Long-term abuse and addiction may lead Xanax addicts to psychosis, a mental condition, and they may lose touch with reality over time. Psychosis is a symptom of excessive drug abuse and not an illness. It is challenging to reverse psychosis once it occupies the mental processes.
Risk of Dementia
Long-term Xanax addicts are at an increased risk of experiencing dementia at some point in their lifetimes. Dementia is not a disease itself but rather an umbrella term used to describe impairment in memory, communication, and thinking.
Overdose and Death
Long-term use makes the addicts tolerant, and Xanax stops acting as effectively as it used to, making long-term users abuse higher and in more frequent doses, possibly resulting in a fatal overdose. Additionally, addicts combine Xanax with other opioids and alcohol, which can also lead to death.
Xanax is a beneficial prescription drug when used carefully and under a doctor’s supervision or recommendation. It is not a drug to abuse for recreational or addiction purposes. Unfortunately, this is not the reality, and many people are dealing with Xanax addiction and suffering from Xanax addiction symptoms.
If you keep Xanax in your home because you are a prescribed user, please make sure not to abuse it and keep it safe and away from others, especially kids and young adults. If a loved one or someone you know shows symptoms of Xanax addiction, you should reach out to them in a manner that does not make them defensive.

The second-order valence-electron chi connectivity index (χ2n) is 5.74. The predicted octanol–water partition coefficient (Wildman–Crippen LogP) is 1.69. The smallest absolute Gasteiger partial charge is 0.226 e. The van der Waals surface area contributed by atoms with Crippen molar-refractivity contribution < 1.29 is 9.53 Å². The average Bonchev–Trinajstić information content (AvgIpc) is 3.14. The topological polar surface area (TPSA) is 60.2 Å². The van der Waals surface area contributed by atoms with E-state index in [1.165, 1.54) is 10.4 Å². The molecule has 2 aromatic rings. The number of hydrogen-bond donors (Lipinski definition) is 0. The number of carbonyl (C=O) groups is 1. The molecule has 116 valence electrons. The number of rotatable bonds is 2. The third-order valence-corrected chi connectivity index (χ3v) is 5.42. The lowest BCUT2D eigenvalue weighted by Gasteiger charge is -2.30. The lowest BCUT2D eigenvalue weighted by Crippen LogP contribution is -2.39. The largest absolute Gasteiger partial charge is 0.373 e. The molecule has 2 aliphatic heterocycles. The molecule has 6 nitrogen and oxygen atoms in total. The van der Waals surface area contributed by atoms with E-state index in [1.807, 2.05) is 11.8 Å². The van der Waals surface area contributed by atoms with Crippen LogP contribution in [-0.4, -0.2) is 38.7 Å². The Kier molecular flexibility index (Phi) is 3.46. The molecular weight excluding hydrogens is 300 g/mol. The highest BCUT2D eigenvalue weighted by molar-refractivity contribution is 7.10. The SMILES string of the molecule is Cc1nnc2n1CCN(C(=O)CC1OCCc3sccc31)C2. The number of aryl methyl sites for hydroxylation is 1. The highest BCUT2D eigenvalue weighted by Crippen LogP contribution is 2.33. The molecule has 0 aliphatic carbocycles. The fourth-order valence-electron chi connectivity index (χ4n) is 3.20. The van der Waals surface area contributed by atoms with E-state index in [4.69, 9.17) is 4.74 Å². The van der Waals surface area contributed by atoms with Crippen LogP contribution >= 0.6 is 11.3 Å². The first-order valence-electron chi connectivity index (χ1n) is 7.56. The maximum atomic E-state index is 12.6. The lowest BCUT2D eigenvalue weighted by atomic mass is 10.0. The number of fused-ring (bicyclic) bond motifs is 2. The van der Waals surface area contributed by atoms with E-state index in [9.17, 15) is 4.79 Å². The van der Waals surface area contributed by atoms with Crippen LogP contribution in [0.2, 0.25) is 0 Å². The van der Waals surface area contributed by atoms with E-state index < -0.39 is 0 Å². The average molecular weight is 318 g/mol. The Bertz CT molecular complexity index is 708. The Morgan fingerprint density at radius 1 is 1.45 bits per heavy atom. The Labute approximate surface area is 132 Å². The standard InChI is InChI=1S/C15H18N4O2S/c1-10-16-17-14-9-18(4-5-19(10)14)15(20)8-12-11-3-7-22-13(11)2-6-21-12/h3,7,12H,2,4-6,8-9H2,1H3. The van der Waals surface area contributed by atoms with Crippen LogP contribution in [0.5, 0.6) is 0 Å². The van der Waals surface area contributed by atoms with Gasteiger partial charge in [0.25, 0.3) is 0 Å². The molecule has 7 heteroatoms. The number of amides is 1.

Xanax addicts may not be aware of their addiction and dependency at times or may simply be in denial. You want them to respond to your concerns in a way that is not confrontational or aggressive. You will want to approach the subject calmly, professionally, and never alone.
An intervention with loved ones is one of the best approaches to calmly helping the addict become aware of their Xanax addiction and realize they need to get help. It is recommended to seek the help and support of a professional interventionist if you or someone you know requires it.
Xanax addicts should not quit cold turkey and should seek professional help, whether with an inpatient treatment program or within an intensive outpatient program.
To learn more about Xanax addiction symptoms, the best approach, and addiction treatment options for Xanax addiction, please contact one of our addiction treatment specialists at Recovery Institute of Ohio today.
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Reviewed by Jessica Kitchen
Jessica Kitchin is the Clinical Program Manager/Primary Therapist at Recovery Institute of Ohio. She received her Master’s Degree in Addiction Counseling from Grand Canyon University. Jessica believes that the best part of her job is knowing that she is apart of creating a safe, healthy, nonjudgmental environment where people can come and better their lives. "There is nothing more satisfying than helping others learn to live again and piece their lives back together as they become strong, productive members of society. Together, we can bring families back together and promote healing and wellbeing.